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Panel Upholds Bankruptcy Plan Over Trustees Charge That It Exists Only to 'Strip' Mortgage - In re Lepe

May 21, 2012

Led by Vincent Howard, our Riverside County foreclosure defense attorneys represent many clients who are trying to stop or reverse a foreclosure by filing for bankruptcy. This is not appropriate in every case, but bankruptcy absolutely can help people who need extra time to catch up with payments, or need a court to examine their predatory lending claims when previous efforts were not successful. Bankruptcy also automatically stops all debt collection efforts, which can provide a brief window of breathing space. But in In re Lepe, the trustee for a Sacramento-area bankruptcy argued that the bankruptcy was filed in bad faith, only to invalidate a second mortgage. The Bankruptcy Appellate Panel of the Ninth U.S. Circuit Court of Appeals ultimately upheld the plan of Angel Lepe.

Lepe filed for Chapter 13 bankruptcy in September of 2010, listing $581,380 in liabilities, including only $549 of unsecured debt. His bankruptcy plan proposed to pay his first mortgage directly, but "strip" his second mortgage, which would treat the debt as if it were unsecured. Unsecured debtors would take from $150 a month paid to the trustee. No creditors objected, including the one that held the second mortgage. But the trustee did object, arguing that Lepe's plan and his bankruptcy were not filed in good faith. Because Lepe had enough income to pay his expenses and debts, the trustee argued, and because he had very little unsecured debt, he must have filed the bankruptcy only to strip the second mortgage, an abuse of the bankruptcy code. Ultimately, the bankruptcy court found any omissions were inadvertent, that unsecured debt does not make Lepe ineligible for Chapter 13, and confirmed the plan.

On appeal, the trustee contended that Lepe's plan and bankruptcy were abusive and should not be confirmed, though he conceded Lepe has not been "bad." Nonetheless, the trustee believed that stripping a second mortgage when otherwise solvent was not within the "spirit or purpose" of Chapter 13. The panel ultimately rejected both this argument and the trustee's interpretation of the facts. Ninth Circuit precedent says good faith can't be determined by any one factor in the plan, the panel said; courts must look at the totality of the circumstances. The trustee's argument that Lepe had unfairly manipulated the bankruptcy code focused on only part of such an analysis, the court said. Furthermore, the panel said, Lepe was not "balance-sheet solvent" even if he had enough cash flow to pay his expenses. His situation was "indisputably dire" despite his small amount of money for unsecured debt, and insolvency is not a requirement in any case, the BAP said. Thus, it upheld the confirmation of Lepe's plan.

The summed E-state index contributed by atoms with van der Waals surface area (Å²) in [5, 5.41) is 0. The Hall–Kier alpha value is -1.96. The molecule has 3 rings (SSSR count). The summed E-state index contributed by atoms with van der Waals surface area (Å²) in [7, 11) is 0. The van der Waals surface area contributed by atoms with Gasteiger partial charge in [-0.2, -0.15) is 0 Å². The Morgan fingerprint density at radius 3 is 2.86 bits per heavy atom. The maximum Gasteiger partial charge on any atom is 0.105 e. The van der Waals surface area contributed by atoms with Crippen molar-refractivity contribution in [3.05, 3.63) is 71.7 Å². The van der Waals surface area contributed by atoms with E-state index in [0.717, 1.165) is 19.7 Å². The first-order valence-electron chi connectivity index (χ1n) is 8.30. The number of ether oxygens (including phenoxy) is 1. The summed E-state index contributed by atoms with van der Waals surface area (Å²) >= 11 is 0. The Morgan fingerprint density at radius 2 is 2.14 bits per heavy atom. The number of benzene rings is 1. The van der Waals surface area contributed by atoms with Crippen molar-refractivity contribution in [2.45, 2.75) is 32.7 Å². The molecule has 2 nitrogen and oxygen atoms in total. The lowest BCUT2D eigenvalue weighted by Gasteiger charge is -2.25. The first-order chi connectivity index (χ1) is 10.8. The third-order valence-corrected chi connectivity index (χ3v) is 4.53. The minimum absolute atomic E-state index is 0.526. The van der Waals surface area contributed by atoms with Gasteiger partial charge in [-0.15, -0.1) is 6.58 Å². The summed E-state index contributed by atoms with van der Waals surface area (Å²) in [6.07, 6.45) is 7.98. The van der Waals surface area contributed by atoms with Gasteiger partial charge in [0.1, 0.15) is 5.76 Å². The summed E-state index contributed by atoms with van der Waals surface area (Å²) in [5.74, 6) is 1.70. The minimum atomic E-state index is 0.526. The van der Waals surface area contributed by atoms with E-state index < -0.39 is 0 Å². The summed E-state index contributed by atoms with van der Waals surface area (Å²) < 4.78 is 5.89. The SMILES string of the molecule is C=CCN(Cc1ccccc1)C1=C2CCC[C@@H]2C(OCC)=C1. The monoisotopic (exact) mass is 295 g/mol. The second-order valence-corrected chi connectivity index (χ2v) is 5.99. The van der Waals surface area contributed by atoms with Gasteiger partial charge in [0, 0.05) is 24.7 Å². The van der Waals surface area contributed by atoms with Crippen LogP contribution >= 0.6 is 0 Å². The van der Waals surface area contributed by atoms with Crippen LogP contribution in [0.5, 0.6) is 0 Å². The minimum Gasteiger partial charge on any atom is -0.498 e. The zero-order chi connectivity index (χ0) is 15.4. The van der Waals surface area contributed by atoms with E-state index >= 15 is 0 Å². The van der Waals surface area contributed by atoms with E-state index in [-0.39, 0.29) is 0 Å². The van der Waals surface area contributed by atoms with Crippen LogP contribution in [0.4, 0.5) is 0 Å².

These "lien strip" cases are becoming more and more familiar to Vincent Howard and our Orange foreclosure defense lawyers because they've popped up more and more since the housing crash. In a typical lien strip case, the property securing the lien has lost so much value that there's no equity backing the lien, permitting the bankruptcy plan to "strip" it and treat it as unsecured. This might apply to a second mortgage, HELOC or other secondary encumbrance on property that's lost a lot of value. It's entirely possible that something similar happened to Lepe, who may have been one of those affected by the sharp housing downturn in greater Sacramento. Vincent Howard and our Moreno Valley foreclosure defense attorneys represent many clients with similar situations, especially in the Inland Empire and Orange County, and stripping a lien is one option we discuss when appropriate.

If you're facing a foreclosure or believe your loan was deceptive or predatory, you should call Howard Law, P.C., to discuss your legal options. You can send us a message through our website or call toll-free at 1-800-872-5925.

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